George Morris and the next generation of horses…
Story – Christopher Hector Photos – Roslyn Neave
George Morris is a great judge of a horse, and back 2014 he saw the potential in Gabby Kuna’s Cristalline. I guess we all know the story, the mare went on to star at a World Cup final, and then was sold for mega mega money to the United States where she is going well for her new owner, Adrienne Sternlicht.
Chris Chugg and Cristalline at the World Cup Final
George Morris is anything but a ‘horse snob’, he is happy to work with green horses, young horses and horses with problems, and with riders who are making their way into the top ranks – and we saw that when he worked with his second group of riders at Vicki Roycroft’s training stables at Mt White.
Gabi Kuna and her young imported mare, Cristalline
The second group of riders were on slightly less advanced horses, but they were still a very classy group. Bonnie Martin and Dyranta (imp), Brooke Campbell and Uklarina (imp Germany), Gabrielle Kuna and the imported mare, Cristalline I (by Cristallo), Jake Hunter and Midnight Rock xx, Alyssa Mathers and Moonprint (Camelot Ego Z and out of Alyssa’s good showjumping mare, also Moonprint) and Jade Middleton and Evanescence (Brilliant Invader/Salute).
Brooke and Uklarina, also imported
As always the warm-up was crucial, and had to be perfect. Transitions, lots of transitions, and a little shoulder fore, shoulder out, “now over the poles, always interrupt the lateral work with work on straightness.”
“After every pole, a little check, then give. The check regulates the impulsion. The give lets him stretch and use his body.”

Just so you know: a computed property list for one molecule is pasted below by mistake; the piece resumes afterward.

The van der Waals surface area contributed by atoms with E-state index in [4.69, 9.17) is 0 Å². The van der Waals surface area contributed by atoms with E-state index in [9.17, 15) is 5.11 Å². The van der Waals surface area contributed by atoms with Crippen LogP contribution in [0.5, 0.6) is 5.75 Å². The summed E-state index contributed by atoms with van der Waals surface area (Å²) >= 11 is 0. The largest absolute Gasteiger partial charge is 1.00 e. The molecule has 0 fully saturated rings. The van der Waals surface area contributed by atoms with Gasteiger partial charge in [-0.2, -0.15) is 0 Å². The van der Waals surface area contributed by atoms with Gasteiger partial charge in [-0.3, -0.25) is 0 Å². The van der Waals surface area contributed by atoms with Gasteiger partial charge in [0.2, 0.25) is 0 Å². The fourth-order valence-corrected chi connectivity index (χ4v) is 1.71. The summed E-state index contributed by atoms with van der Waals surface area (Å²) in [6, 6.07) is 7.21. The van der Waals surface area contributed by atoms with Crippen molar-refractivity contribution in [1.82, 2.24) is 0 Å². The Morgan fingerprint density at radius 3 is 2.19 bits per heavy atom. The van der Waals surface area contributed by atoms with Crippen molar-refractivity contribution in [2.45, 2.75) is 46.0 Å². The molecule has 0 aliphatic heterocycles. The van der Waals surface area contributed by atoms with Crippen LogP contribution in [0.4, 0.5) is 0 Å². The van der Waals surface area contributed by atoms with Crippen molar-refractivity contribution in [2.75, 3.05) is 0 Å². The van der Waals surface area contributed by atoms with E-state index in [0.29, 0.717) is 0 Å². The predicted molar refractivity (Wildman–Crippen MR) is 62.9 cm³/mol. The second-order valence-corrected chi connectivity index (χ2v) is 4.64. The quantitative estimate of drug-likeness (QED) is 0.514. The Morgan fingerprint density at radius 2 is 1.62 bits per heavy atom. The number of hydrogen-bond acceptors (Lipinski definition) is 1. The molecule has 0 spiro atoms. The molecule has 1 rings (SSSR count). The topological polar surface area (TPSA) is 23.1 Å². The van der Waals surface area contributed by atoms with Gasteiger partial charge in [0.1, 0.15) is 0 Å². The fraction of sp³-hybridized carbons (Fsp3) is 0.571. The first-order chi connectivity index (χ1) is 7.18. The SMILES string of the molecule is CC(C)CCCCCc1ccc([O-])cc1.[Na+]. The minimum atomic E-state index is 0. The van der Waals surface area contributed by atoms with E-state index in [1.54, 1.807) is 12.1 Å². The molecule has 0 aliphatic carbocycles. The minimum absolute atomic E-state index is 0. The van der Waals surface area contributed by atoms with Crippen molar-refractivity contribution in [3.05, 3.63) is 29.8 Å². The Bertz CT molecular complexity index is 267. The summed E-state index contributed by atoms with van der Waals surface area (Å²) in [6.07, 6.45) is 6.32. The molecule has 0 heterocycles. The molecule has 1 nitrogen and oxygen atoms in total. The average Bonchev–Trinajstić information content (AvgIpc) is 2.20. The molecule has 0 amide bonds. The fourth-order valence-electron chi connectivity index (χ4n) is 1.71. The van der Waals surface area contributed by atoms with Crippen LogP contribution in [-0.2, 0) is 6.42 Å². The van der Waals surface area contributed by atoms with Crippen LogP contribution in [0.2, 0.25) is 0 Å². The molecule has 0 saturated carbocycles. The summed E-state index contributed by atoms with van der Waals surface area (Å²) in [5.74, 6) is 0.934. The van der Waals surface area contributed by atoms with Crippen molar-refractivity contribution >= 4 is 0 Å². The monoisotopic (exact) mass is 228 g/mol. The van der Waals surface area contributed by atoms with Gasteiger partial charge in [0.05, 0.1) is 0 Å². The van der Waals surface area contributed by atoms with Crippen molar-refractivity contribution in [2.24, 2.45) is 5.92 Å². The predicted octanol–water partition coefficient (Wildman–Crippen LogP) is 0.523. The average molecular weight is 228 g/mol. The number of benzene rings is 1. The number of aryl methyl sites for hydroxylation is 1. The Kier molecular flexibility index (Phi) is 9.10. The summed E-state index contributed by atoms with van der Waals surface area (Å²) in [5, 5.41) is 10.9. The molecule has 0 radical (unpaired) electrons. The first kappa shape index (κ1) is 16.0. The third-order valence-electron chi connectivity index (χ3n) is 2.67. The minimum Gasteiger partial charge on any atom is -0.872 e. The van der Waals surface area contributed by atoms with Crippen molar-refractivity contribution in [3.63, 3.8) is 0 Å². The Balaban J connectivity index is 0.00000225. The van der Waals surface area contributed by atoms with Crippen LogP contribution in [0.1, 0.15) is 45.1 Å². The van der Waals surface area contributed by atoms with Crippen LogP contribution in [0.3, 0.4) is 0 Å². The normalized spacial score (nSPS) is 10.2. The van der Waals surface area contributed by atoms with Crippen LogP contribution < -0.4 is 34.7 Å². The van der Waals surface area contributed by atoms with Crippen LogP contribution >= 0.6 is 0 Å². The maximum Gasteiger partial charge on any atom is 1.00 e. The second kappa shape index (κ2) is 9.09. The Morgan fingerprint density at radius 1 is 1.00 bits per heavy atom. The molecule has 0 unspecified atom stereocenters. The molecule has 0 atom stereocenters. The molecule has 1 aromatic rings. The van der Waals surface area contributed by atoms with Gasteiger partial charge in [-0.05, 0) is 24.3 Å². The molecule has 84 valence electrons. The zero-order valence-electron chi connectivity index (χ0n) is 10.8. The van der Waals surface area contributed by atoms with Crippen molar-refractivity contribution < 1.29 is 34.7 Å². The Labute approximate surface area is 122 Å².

Alyssa Mathers and Moonprint demonstrate counter canter
There was canter, but lots of it counter canter. “Half my work in canter is in counter canter. I live in counter canter.”
It was time for George to ride one of the horses, and of course, he picks the one that looks the most difficult, Bonnie’s Dyranta, who so far has shown not the slightest hint of coming on the bit, responding to every attempt to make her round, by pushing her nose further in the air… George is not daunted:
“Most people try to pull the neck down. NO. We want to raise the base of the neck and we don’t need gimmicks – I haven’t used draw reins for sixty years. Getting the horse’s head down is a consequence of active hind legs. When the hind end is active, the croup drops – most resistance is not in the hand, it is in the hind end.”
“I keep my hands up, because this horse knows exactly how to get away from my hands. This horse is tough because she has old habits, and she has become very upside down in her conformation.
The important thing is to get the horse forward and active, then you don’t have to be rough, but ask. If she is soft, I’m soft, if she resists, I resist. I close my hand and resist in direct proportion to the horse’s resistance.”
“But the horse must be going forward. Impulsion precedes everything, it is the first lesson of the horse. This is the hard part – not the jumping.”
And George was not making it easy for himself, he was riding the horse in figures of eight, asking for flying changes, changing the lateral flexion to make the horse let go and give its body, and yes, eventually Dyranta did soften. You would not say the horse was cured, we are talking horsemanship here, not miracles, but you could clearly see that if you persisted down this path, eventually the horse would come on the bit and be round…